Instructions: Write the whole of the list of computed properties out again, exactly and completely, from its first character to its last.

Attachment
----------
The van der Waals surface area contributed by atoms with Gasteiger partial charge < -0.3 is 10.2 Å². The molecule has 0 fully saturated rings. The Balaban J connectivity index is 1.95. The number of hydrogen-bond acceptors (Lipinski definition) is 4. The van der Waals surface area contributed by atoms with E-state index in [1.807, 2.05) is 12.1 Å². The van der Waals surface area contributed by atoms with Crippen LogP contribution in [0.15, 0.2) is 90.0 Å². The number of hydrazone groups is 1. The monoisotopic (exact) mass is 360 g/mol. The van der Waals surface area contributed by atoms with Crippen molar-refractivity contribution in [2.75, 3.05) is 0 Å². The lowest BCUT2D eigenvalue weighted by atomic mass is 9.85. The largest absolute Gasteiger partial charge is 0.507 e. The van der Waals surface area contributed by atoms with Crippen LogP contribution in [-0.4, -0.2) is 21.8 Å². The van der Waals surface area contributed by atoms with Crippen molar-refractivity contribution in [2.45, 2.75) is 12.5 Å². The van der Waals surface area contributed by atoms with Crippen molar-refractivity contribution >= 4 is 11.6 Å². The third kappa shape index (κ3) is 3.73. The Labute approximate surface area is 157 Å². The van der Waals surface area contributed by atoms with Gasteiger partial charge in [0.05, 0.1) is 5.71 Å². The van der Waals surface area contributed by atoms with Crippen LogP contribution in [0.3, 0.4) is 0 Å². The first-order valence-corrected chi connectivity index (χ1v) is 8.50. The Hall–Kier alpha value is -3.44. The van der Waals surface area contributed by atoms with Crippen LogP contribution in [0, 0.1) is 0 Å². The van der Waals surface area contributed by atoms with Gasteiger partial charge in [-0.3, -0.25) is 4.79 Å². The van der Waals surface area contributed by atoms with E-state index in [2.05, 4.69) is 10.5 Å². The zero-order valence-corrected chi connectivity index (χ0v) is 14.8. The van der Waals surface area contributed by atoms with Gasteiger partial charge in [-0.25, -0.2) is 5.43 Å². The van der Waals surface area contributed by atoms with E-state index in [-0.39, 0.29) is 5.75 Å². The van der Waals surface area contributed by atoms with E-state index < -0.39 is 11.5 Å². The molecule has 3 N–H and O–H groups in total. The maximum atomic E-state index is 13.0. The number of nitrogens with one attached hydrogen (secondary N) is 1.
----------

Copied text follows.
The van der Waals surface area contributed by atoms with Gasteiger partial charge < -0.3 is 10.2 Å². The molecule has 0 fully saturated rings. The Balaban J connectivity index is 1.95. The number of hydrogen-bond acceptors (Lipinski definition) is 4. The van der Waals surface area contributed by atoms with E-state index in [1.807, 2.05) is 12.1 Å². The van der Waals surface area contributed by atoms with Crippen LogP contribution in [0.15, 0.2) is 90.0 Å². The number of hydrazone groups is 1. The monoisotopic (exact) mass is 360 g/mol. The van der Waals surface area contributed by atoms with Crippen molar-refractivity contribution in [2.75, 3.05) is 0 Å². The lowest BCUT2D eigenvalue weighted by atomic mass is 9.85. The largest absolute Gasteiger partial charge is 0.507 e. The van der Waals surface area contributed by atoms with Crippen LogP contribution in [-0.4, -0.2) is 21.8 Å². The van der Waals surface area contributed by atoms with Crippen molar-refractivity contribution in [2.45, 2.75) is 12.5 Å². The van der Waals surface area contributed by atoms with Crippen molar-refractivity contribution >= 4 is 11.6 Å². The third kappa shape index (κ3) is 3.73. The Labute approximate surface area is 157 Å². The van der Waals surface area contributed by atoms with Gasteiger partial charge in [0.05, 0.1) is 5.71 Å². The van der Waals surface area contributed by atoms with Crippen LogP contribution in [0.3, 0.4) is 0 Å². The first-order valence-corrected chi connectivity index (χ1v) is 8.50. The Hall–Kier alpha value is -3.44. The van der Waals surface area contributed by atoms with Crippen LogP contribution in [0, 0.1) is 0 Å². The van der Waals surface area contributed by atoms with Gasteiger partial charge in [-0.3, -0.25) is 4.79 Å². The van der Waals surface area contributed by atoms with E-state index in [2.05, 4.69) is 10.5 Å². The zero-order valence-corrected chi connectivity index (χ0v) is 14.8. The van der Waals surface area contributed by atoms with Gasteiger partial charge in [-0.25, -0.2) is 5.43 Å². The van der Waals surface area contributed by atoms with E-state index in [-0.39, 0.29) is 5.75 Å². The van der Waals surface area contributed by atoms with E-state index < -0.39 is 11.5 Å². The molecule has 3 N–H and O–H groups in total. The maximum atomic E-state index is 13.0. The number of nitrogens with one attached hydrogen (secondary N) is 1.